On May 29, 2022, Maryland amended the Maryland Personal Information Protection Act (PIPA). Effective October 1, 2022, the amendment (located here https://mgaleg.maryland.gov/2022RS/chapters_noln/Ch_502_hb0962E.pdf ) revises provisions regarding genetic information. These revisions include an undefined term “genetic information” for purposes of notices requires under PIPA. But the revisions also add a revised definition of genetic information as it applies to all other provisions of the law, including provisions requiring investigation into a data breach and the requirement that businesses implement and maintain reasonable security procedures and practices. Specifically, the revised definition includes data that results from the analysis of a biological sample of the individual or from another source that concerns genetic material and enables equivalent information to be obtained, DNA, RNA, genes, chromosomes, alleles, genomes, alterations or modifications to DNA or RNA, single nucleotide polymorphisms, and information extrapolated, derived or inferred from such data, unless the information is encrypted, redacted or otherwise protected by a method that renders the information unreadable or unusable.
Late last month the Securities and Exchange Commission (“SEC”) charged JP Morgan, UBS and Trade Station with violations of Regulation S-ID based on a range of inadequacies in their identity theft red flag policies and procedures. https://www.sec.gov/news/press-release/2022-131 The violations at issue might seem less than critical, such as not updating policies, merely copying over examples of red flags from Reg S-ID’s Appendix A, not incorporating specific policies into the red flag program, covering all accounts instead of conducting specific account assessments, and not providing sufficient detail in board reports. Although the SEC did not note any failure by these broker-dealers and investment advisors to actually detect and respond to identity theft red flags, the resulting orders and fines (up to $1.2 million), underline the SEC’s seriousness about protecting investors from cybercrime by requiring broker dealers and investment advisors to up their game and focus on the details.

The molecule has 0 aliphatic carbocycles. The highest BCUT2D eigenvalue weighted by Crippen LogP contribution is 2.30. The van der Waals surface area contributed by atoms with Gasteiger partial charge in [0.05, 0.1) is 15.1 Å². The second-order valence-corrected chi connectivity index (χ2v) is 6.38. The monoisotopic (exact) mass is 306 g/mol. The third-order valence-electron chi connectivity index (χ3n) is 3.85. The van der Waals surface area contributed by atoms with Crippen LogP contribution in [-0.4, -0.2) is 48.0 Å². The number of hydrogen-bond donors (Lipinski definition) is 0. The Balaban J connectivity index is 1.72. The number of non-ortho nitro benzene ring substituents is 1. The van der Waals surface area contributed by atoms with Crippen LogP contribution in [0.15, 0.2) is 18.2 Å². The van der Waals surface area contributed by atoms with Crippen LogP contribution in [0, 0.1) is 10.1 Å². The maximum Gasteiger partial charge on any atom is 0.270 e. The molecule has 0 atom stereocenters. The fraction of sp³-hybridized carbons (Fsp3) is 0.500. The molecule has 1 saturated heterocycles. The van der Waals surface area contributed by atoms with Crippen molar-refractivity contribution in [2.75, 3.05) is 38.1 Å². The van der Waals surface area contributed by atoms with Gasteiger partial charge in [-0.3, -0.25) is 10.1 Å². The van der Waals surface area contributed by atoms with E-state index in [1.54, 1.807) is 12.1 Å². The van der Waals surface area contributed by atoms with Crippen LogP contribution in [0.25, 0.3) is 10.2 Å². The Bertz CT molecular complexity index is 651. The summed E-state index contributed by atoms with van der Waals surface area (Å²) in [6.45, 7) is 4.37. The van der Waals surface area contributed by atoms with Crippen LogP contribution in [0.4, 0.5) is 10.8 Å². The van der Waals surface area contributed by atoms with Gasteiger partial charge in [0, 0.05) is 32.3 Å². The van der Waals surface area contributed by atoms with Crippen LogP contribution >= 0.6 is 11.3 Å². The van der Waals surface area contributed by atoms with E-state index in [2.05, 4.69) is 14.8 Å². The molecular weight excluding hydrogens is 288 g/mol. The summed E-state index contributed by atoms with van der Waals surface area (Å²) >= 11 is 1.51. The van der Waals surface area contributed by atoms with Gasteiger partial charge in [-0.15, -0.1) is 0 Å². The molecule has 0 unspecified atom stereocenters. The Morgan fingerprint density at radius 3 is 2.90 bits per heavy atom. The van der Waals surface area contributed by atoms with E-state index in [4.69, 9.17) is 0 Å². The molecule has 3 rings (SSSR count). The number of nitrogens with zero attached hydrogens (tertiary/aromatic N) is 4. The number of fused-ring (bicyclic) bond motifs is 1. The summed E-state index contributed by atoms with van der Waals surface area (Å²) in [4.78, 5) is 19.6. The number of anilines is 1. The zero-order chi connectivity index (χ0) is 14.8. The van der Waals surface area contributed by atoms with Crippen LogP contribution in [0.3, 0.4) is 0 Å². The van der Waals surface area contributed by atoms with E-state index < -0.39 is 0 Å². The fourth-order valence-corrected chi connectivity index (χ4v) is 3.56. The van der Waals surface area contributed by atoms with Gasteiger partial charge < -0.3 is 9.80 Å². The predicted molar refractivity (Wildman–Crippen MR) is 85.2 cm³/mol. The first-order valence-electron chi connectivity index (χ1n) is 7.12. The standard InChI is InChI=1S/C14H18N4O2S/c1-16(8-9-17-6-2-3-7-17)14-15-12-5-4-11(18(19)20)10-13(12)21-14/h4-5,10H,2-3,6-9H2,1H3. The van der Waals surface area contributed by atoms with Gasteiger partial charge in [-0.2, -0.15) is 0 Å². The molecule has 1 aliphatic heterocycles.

The American Data Privacy and Protection Act (the “ADPPA”), a bill that would establish a comprehensive federal data privacy framework in the U.S., was formally introduced in the U.S. House of Representatives on June 21, 2022. Should the ADPPA become law, the United States will join the European Union and a handful of other countries such as Canada, Brazil, and New Zealand, in having a comprehensive data protection framework on a national level.
The U.S. Equal Employment Opportunity Commission (“EEOC”) is tasked with administrative enforcement of a variety of employment discrimination laws, including the Americans with Disabilities Act as amended (the “ADAAA”). The ADAAA prohibits discrimination against job applicants and employees based on “disabilities”, generally defined as a physical or mental impairment that substantially limits the individual in a major life activity. Employers of employees with a disability are required to provide disabled employee with a reasonable accommodation to enable the employee to perform the essential functions of their job, unless the reasonable accommodation would impose an undue hardship on the employer or in certain instances where the employee would still pose a direct threat to the health or safety of themselves or others that cannot be addressed by a reasonable accommodation. It is interesting, therefore, that the EEOC issued Technical Assistance on May 12, 2022 entitled The American with Disabilities Act and the Use of Software, Algorithms and Artificial Intelligence to Assess Job Applicants and Employees. The stated concern is that use of AI tools will disadvantage job applicants and employees with disabilities.
The EEOC’s Technical Assistance is not law. It is not even regulation. But it does signal how the EEOC might deal with charges of discrimination brought by applicants and employees based on an employer’s use of AI.
On May 10, 2022, Connecticut became the fifth state in the U.S. to enact a comprehensive data privacy statute.
Effective July 1, 2023, the law imposes CCPA-like requirements on covered businesses. In scope and requirements, the law more closely mirrors Virginia’s and Colorado’s comprehensive privacy laws, effective January 1, 2023 and July 1, 2023, respectively.
About Data Points: Privacy & Data Security Blog
The technology and regulatory landscape is rapidly changing, thus impacting the manner in which companies across all industries operate, specifically in the ways they collect, use and secure confidential data. We provide transparent and cutting-edge insight on critical issues and dynamics. Our team informs business decision-makers about the information they must protect, and what to do if/when security is breached.